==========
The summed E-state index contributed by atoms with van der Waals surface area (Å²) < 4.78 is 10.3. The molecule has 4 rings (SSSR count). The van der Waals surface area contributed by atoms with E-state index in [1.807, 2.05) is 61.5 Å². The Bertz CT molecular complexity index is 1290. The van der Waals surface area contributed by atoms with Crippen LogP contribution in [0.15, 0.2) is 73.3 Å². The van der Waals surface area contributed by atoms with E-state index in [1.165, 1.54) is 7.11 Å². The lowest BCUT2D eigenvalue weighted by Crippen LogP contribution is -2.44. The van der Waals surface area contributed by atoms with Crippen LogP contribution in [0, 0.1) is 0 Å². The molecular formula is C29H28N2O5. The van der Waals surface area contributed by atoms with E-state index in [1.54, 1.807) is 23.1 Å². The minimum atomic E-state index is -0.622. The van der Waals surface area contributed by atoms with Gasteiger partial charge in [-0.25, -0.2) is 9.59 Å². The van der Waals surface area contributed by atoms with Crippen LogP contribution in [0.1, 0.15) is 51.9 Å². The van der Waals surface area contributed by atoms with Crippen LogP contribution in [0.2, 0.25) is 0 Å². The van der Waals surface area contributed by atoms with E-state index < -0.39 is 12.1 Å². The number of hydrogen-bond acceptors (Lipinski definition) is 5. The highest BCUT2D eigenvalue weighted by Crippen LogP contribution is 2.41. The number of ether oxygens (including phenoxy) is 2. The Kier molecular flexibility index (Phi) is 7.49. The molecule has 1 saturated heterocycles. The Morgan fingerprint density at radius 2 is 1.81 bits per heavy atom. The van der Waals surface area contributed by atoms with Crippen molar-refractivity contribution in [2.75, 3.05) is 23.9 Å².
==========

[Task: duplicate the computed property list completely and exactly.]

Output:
The summed E-state index contributed by atoms with van der Waals surface area (Å²) < 4.78 is 10.3. The molecule has 4 rings (SSSR count). The van der Waals surface area contributed by atoms with E-state index in [1.807, 2.05) is 61.5 Å². The Bertz CT molecular complexity index is 1290. The van der Waals surface area contributed by atoms with Crippen LogP contribution in [0.15, 0.2) is 73.3 Å². The van der Waals surface area contributed by atoms with E-state index in [1.165, 1.54) is 7.11 Å². The lowest BCUT2D eigenvalue weighted by Crippen LogP contribution is -2.44. The van der Waals surface area contributed by atoms with Crippen LogP contribution in [0, 0.1) is 0 Å². The molecular formula is C29H28N2O5. The van der Waals surface area contributed by atoms with E-state index in [1.54, 1.807) is 23.1 Å². The minimum atomic E-state index is -0.622. The van der Waals surface area contributed by atoms with Gasteiger partial charge in [-0.25, -0.2) is 9.59 Å². The van der Waals surface area contributed by atoms with Crippen LogP contribution in [0.1, 0.15) is 51.9 Å². The van der Waals surface area contributed by atoms with Crippen LogP contribution in [0.2, 0.25) is 0 Å². The van der Waals surface area contributed by atoms with E-state index < -0.39 is 12.1 Å². The number of hydrogen-bond acceptors (Lipinski definition) is 5. The highest BCUT2D eigenvalue weighted by Crippen LogP contribution is 2.41. The number of ether oxygens (including phenoxy) is 2. The Kier molecular flexibility index (Phi) is 7.49. The molecule has 1 saturated heterocycles. The Morgan fingerprint density at radius 2 is 1.81 bits per heavy atom. The van der Waals surface area contributed by atoms with Crippen molar-refractivity contribution in [2.75, 3.05) is 23.9 Å².